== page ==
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勿在手术当日开始贝塔受体阻断剂疗法

ACC/AHA Say Don't Start Beta-Blockers on Day of Surgery

By Peggy Peck, Executive Editor, MedPage Today
Published: November 02, 2009
Reviewed by Dori F. Zaleznik, MD; Associate Clinical Professor of Medicine, Harvard Medical School, Boston and
Dorothy Caputo, MA, RN, BC-ADM, CDE, Nurse Planner

Action Points  


§                  Explain to interested patients that the updated guidelines released today are based on evidence from randomized, clinical trials and therefore should be used when making clinical decisions.

High-risk patients who are not taking beta-blockers should have beta-blocker therapy started well before scheduled cardiovascular surgery, with doses titrated up as the surgery date approaches, according to updated guidelines released today by the American College of Cardiology and American Heart Association.

Surgery patients who are already taking beta-blockers should not have their dose titrated up on the day of surgery, according to the update, published online by the Journal of the American College of Cardiology and Circulation, Journal of the American Heart Association.

Standard practice for cardiovascular surgery had been to initiate beta-blocker therapy on the day of the procedure or to pump up the dose right before it in order to minimize cardiovascular risks associated with the stress of surgery.

But data from the POISE trial (Perioperative Ischemic Evaluation), prompted the ACC/AHA to revisit the issue, according to Kirsten E. Fleischmann, MD, MPH, who chaired the group that drafted the update.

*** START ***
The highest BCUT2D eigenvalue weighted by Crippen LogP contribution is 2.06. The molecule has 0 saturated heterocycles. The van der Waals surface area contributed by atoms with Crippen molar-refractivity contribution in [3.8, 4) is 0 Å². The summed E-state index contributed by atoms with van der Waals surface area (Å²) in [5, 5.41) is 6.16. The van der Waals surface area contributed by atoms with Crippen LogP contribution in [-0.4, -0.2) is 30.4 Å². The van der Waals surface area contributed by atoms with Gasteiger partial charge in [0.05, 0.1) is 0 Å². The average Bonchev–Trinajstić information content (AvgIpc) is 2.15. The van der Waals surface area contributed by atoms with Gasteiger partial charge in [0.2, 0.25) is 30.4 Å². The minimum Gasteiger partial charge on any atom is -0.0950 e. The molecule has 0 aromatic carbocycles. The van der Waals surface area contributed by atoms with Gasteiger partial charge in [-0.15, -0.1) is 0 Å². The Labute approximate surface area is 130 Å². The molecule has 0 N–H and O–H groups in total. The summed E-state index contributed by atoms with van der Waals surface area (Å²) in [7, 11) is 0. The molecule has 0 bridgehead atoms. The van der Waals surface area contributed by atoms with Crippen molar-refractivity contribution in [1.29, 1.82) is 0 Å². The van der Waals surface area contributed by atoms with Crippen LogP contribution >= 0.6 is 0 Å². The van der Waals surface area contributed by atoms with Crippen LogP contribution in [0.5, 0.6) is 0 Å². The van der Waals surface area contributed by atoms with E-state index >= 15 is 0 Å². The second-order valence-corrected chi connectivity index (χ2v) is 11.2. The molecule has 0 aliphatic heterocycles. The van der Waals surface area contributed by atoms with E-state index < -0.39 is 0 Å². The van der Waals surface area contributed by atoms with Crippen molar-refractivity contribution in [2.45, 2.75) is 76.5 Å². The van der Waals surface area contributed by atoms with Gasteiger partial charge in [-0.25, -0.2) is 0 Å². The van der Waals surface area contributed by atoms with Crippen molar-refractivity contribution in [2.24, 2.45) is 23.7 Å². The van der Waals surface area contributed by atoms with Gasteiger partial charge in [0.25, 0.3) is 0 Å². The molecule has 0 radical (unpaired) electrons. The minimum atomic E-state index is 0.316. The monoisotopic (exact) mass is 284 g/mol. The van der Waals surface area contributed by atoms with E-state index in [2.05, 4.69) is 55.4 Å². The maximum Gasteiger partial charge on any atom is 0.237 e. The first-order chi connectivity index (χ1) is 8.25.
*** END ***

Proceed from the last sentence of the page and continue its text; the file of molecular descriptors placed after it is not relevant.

Fleischmann said the new guidelines do not alter the current recommendation to continue beta-blockers perioperatively in those patients who are already receiving them.

She said the "guidelines do not advocate for routine administration of beta-blockers, particularly in higher fixed-dose regimens, begun on the day of surgery based on data from the POISE study."

In the POISE trial, patients taking beta-blockers had a lower risk of perioperative myocardial infarction and/or primary cardiac event, but they had a higher risk of stroke and overall mortality.

The work group also agreed that beta-blockers were reasonable to consider in the following:

  • Patients at high risk for heart attacks or other cardiac complications because of abnormal stress test results or known coronary artery disease who undergo vascular surgery
  • High-risk patients undergoing intermediate-risk surgery or in those with multiple risk factors for complications (e.g., diabetes, a history of heart failure, significant kidney disease) who undergo vascular surgery

The role of beta-blockers in lower-risk patients or in patients undergoing lower-risk surgeries such as percutaneous interventions remains unclear. The guidelines committee said the decision to use beta-blockers in those instances "requires careful consideration of the risks and benefits."

Finally, the group affirmed that beta-blockers should not be initiated in patients who "have absolute contraindications to beta blockage."

 
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